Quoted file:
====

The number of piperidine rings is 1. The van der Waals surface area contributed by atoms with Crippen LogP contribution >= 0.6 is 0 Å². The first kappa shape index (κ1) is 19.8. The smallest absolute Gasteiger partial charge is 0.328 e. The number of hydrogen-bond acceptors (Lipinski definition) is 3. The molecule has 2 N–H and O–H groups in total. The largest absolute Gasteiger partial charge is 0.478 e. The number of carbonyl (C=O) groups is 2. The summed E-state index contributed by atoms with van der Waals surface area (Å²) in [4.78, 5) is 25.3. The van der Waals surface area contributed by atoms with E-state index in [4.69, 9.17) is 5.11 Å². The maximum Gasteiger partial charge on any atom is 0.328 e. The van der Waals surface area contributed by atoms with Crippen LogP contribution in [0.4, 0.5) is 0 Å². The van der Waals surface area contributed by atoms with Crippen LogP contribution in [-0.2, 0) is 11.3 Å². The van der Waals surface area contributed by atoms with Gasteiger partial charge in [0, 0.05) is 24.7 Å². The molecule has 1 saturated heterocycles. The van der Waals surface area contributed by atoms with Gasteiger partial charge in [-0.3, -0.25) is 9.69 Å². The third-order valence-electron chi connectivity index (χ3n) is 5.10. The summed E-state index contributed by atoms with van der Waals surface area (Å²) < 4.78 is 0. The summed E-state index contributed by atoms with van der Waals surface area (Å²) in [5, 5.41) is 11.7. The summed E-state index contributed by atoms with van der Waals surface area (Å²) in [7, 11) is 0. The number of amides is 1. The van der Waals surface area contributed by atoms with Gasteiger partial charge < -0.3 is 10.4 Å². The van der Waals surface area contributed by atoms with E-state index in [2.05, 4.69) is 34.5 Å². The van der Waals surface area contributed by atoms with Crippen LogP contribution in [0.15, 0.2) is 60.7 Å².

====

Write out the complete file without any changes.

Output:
The number of piperidine rings is 1. The van der Waals surface area contributed by atoms with Crippen LogP contribution >= 0.6 is 0 Å². The first kappa shape index (κ1) is 19.8. The smallest absolute Gasteiger partial charge is 0.328 e. The number of hydrogen-bond acceptors (Lipinski definition) is 3. The molecule has 2 N–H and O–H groups in total. The largest absolute Gasteiger partial charge is 0.478 e. The number of carbonyl (C=O) groups is 2. The summed E-state index contributed by atoms with van der Waals surface area (Å²) in [4.78, 5) is 25.3. The van der Waals surface area contributed by atoms with E-state index in [4.69, 9.17) is 5.11 Å². The maximum Gasteiger partial charge on any atom is 0.328 e. The van der Waals surface area contributed by atoms with Crippen LogP contribution in [0.4, 0.5) is 0 Å². The van der Waals surface area contributed by atoms with Crippen LogP contribution in [-0.2, 0) is 11.3 Å². The van der Waals surface area contributed by atoms with Gasteiger partial charge in [0, 0.05) is 24.7 Å². The molecule has 1 saturated heterocycles. The van der Waals surface area contributed by atoms with Gasteiger partial charge in [-0.3, -0.25) is 9.69 Å². The third-order valence-electron chi connectivity index (χ3n) is 5.10. The summed E-state index contributed by atoms with van der Waals surface area (Å²) < 4.78 is 0. The summed E-state index contributed by atoms with van der Waals surface area (Å²) in [5, 5.41) is 11.7. The summed E-state index contributed by atoms with van der Waals surface area (Å²) in [7, 11) is 0. The number of amides is 1. The van der Waals surface area contributed by atoms with Gasteiger partial charge < -0.3 is 10.4 Å². The van der Waals surface area contributed by atoms with E-state index in [2.05, 4.69) is 34.5 Å². The van der Waals surface area contributed by atoms with Crippen LogP contribution in [0.15, 0.2) is 60.7 Å².